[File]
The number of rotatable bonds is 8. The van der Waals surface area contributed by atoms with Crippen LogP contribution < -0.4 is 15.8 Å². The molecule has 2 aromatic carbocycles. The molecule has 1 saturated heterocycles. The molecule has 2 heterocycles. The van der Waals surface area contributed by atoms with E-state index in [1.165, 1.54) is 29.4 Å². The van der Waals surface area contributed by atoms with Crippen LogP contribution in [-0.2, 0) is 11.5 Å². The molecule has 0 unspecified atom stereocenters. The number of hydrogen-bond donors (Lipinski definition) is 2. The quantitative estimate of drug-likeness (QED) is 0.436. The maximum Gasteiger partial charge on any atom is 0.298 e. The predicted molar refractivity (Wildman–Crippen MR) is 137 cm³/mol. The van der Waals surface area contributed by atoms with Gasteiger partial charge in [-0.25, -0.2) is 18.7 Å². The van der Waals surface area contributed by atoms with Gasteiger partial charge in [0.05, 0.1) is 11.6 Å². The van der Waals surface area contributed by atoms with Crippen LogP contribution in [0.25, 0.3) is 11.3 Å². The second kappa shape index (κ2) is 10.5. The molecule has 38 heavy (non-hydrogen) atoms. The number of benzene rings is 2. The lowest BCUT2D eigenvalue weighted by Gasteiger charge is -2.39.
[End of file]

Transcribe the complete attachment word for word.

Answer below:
The number of rotatable bonds is 8. The van der Waals surface area contributed by atoms with Crippen LogP contribution < -0.4 is 15.8 Å². The molecule has 2 aromatic carbocycles. The molecule has 1 saturated heterocycles. The molecule has 2 heterocycles. The van der Waals surface area contributed by atoms with E-state index in [1.165, 1.54) is 29.4 Å². The van der Waals surface area contributed by atoms with Crippen LogP contribution in [-0.2, 0) is 11.5 Å². The molecule has 0 unspecified atom stereocenters. The number of hydrogen-bond donors (Lipinski definition) is 2. The quantitative estimate of drug-likeness (QED) is 0.436. The maximum Gasteiger partial charge on any atom is 0.298 e. The predicted molar refractivity (Wildman–Crippen MR) is 137 cm³/mol. The van der Waals surface area contributed by atoms with Gasteiger partial charge in [-0.25, -0.2) is 18.7 Å². The van der Waals surface area contributed by atoms with Gasteiger partial charge in [0.05, 0.1) is 11.6 Å². The van der Waals surface area contributed by atoms with Crippen LogP contribution in [0.25, 0.3) is 11.3 Å². The second kappa shape index (κ2) is 10.5. The molecule has 38 heavy (non-hydrogen) atoms. The number of benzene rings is 2. The lowest BCUT2D eigenvalue weighted by Gasteiger charge is -2.39.